George Pullman was an American industrialist and Engineer and is probably known best for his design of the railcar that bears his name. The Pullman was a sleeping car and revolutionized railway travel. At first, Pullman was a good employer building a company town and hiring black men to work as porters. But when the economy took a turn downward, he lowered wages and required longer hours of labor, and did not lower the standard of living in the company town. This resulted in the Pullman Strike of 1894. President Grover Cleveland ordered federal troops to squelch the strike and 30 workers died. Eventually, Pullman was court ordered to divest from the company town. Because of these labor struggles, when Pullman died he was placed in a lead-lined mahogany casket and was buried in the Pullman District Tomb, which was encased in steel and cement because his family thought labor supporters might try to dig him up and desecrate the body. The monument features a Corinthian column flanked by curved stone benches. The design is by Architect Solon Spencer Bemen, who designed the company town of Pullman.

The Schoenhofen Pyramid Mausoleum is Egyptian Revival in style, built from gray granite and is on the National Registry of Historic Places. The architect was Richard E. Schmidt and he made the mausoleum for the Peter Schoenhofen family. Schoenhofen was a brewer and the Schoenhofen Brewing Company was among the largest in Chicago in 1880. The pyramid structure has a square base and the typical sphinx  of Egyptian Revival design. But then the Egyptian theming is broken up with an angel statue to the left of the entryway, which has doors that are inspired after the gateways at Karnak, in Egypt, and they are 40 inches wide by 84 inches high and feature cast lotus designs with coiled asps around the handles. A bronze molding of bundled reeds surrounds the door.This is one of the most famous monuments in the cemetery.

Victor Lawson was the Chicago Daily News publisher from 1876 to 1925. His memorial is marked with a medieval knighted figure known as The Crusader and was designed by sculptor Loredo Taft. Taft was an American educator, writer and sculptor. He studied sculpture in Paris. As a fun little rabbit hole, which goes perfectly with what I'm about to tell you, Taft was making sculptured adornments for the World's Columbian Exposition of 1893 and he was running behind schedule. He asked if he could use some of his female students as assistants. At the time, it was not socially accepted for women to work as sculptors, but the man in charge said, "Hire anyone, even white rabbits if they'll do the work." The group of talented women Taft put together included Enid Yandell, Carol Brooks MacNeil, Bessie Potter Vonnoh, Janet Scudder, Julia Bracken, and Ellen Rankin Copp and their group came to be known as the "White Rabbits."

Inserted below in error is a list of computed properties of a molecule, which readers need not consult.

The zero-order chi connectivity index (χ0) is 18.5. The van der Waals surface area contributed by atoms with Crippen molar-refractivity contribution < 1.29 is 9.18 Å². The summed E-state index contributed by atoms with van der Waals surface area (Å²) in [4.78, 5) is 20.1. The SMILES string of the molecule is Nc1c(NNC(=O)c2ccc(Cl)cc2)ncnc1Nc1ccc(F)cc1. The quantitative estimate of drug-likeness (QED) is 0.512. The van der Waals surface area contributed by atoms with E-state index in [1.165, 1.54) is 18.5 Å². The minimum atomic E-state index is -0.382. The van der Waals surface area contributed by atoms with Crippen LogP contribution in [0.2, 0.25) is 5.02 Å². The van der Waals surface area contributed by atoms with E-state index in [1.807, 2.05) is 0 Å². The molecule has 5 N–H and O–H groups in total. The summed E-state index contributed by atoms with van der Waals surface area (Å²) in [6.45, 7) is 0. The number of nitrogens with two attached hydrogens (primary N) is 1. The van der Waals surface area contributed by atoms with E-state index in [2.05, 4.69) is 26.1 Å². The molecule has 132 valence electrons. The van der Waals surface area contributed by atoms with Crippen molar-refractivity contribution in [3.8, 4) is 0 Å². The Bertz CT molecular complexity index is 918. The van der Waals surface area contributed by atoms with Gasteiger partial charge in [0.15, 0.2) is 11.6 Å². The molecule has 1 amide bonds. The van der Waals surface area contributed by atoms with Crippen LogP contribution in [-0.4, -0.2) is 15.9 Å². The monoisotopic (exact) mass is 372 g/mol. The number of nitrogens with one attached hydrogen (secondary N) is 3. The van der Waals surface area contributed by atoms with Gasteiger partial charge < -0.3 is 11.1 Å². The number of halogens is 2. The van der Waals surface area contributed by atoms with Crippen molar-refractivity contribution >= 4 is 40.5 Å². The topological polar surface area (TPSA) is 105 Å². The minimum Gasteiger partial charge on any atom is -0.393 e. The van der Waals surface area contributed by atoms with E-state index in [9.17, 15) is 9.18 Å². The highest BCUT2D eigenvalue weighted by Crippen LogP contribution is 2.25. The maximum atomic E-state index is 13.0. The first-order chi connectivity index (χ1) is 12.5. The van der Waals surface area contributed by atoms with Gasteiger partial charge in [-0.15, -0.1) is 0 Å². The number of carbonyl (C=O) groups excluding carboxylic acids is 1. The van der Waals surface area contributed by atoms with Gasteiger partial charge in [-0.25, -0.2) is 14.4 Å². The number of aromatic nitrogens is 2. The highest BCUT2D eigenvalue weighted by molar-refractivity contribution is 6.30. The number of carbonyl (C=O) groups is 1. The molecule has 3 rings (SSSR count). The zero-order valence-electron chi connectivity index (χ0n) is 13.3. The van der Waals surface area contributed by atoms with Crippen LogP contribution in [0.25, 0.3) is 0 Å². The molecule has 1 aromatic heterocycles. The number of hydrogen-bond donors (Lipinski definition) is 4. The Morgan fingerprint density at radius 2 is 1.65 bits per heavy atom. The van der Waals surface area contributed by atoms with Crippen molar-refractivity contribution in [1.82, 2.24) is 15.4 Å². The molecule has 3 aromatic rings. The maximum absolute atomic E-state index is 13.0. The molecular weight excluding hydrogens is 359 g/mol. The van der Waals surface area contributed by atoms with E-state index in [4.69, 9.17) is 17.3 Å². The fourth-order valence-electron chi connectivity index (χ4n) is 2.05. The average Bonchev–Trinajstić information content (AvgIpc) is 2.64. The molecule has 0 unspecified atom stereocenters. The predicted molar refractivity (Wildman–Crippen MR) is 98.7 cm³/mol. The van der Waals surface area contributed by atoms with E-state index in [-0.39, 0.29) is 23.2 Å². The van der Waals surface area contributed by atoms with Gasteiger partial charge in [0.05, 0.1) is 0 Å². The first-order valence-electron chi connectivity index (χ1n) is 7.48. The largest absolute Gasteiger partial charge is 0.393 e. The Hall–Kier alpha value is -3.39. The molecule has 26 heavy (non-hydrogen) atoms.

The monument for Dexter Graves was sculpted by Loredo Taft as well and is called Eternal Silence. Some call the creepy figure the Statue of Death and legend claims that if you look into the eyes of the statue, you will see your own death! The sculpture is made from bronze and is set up against a black granite block. Dexter Graves led a group of thirteen families in 1831 from Ohio to Chicago. he died in 1844 and was buried in the old City Cemetery. He was relocated to Graceland and the monument was built in 1909 after his son Henry died in 1907. His son had left in his will, $250,000 in funds for the monument.


Kate Warne was the first female Pinkerton detective. She was hired in 1856. Pinkerton described her as a "commanding person, with clear cut, expressive features...a slender, brown-haired woman, graceful in her movements and self-possessed. Her features, although not what could be called handsome, were decidedly of an intellectual cast... her face was honest, which would cause one in distress instinctively to select her as a confidante." In 1858, Warne was able to bring the Maroney couple to justice after they stole $50,000 from the Adams Express Company. She worked her way  into the confidence of the wife of the prime suspect, Mr. Maroney. With Warne’s help, $39,515 was returned and Mr. Maroney was sentenced to ten years in jail. In 1860, Allan Pinkerton put Warne in charge of his new Female Detective Bureau. The Pinkerton Agency was hired to investigate secessionist activity and threats of damage to the railroad in Maryland in 1861. Warne was one of five agents sent to Baltimore, Maryland to investigate the hotbed of secessionist activity. While the investigation was unfolding, a plot to assassinate President Lincoln was discovered. This plot was to assassinate Lincoln on his way to take office for the first time. Warne took the aliases Mrs. Cherry and Mrs. M. Barley to conduct the investigation and she discovered the secessionist plot to kill Lincoln and it was as follows: "Just as Mr. Lincoln would be passing through the narrow vestibule of the Depot at Calvert St. Station, to enter his carriage. A row or fight was to be got up by some outsiders to quell which the few policemen at the Depot would rush out, thus leaving Mr. Lincoln entirely unprotected and at the mercy of a mob of Secessionists who were to surround him at that time. A small Steamer had been chartered and was lying in one of the Bays or little streams running into the Chesapeake Bay, to which the murderers were to flee and it was immediately to put off for Virginia." They managed to keep Lincoln from danger. Warne did a lot of spying during the Civil War. Warne died of a pulmonary edema on January 28, 1868. She was buried in the Pinkerton Family Plot at Graceland Cemetery. Her name is misspelled as Warn. Obviously, Allan Pinkerton is buried in this plot as well.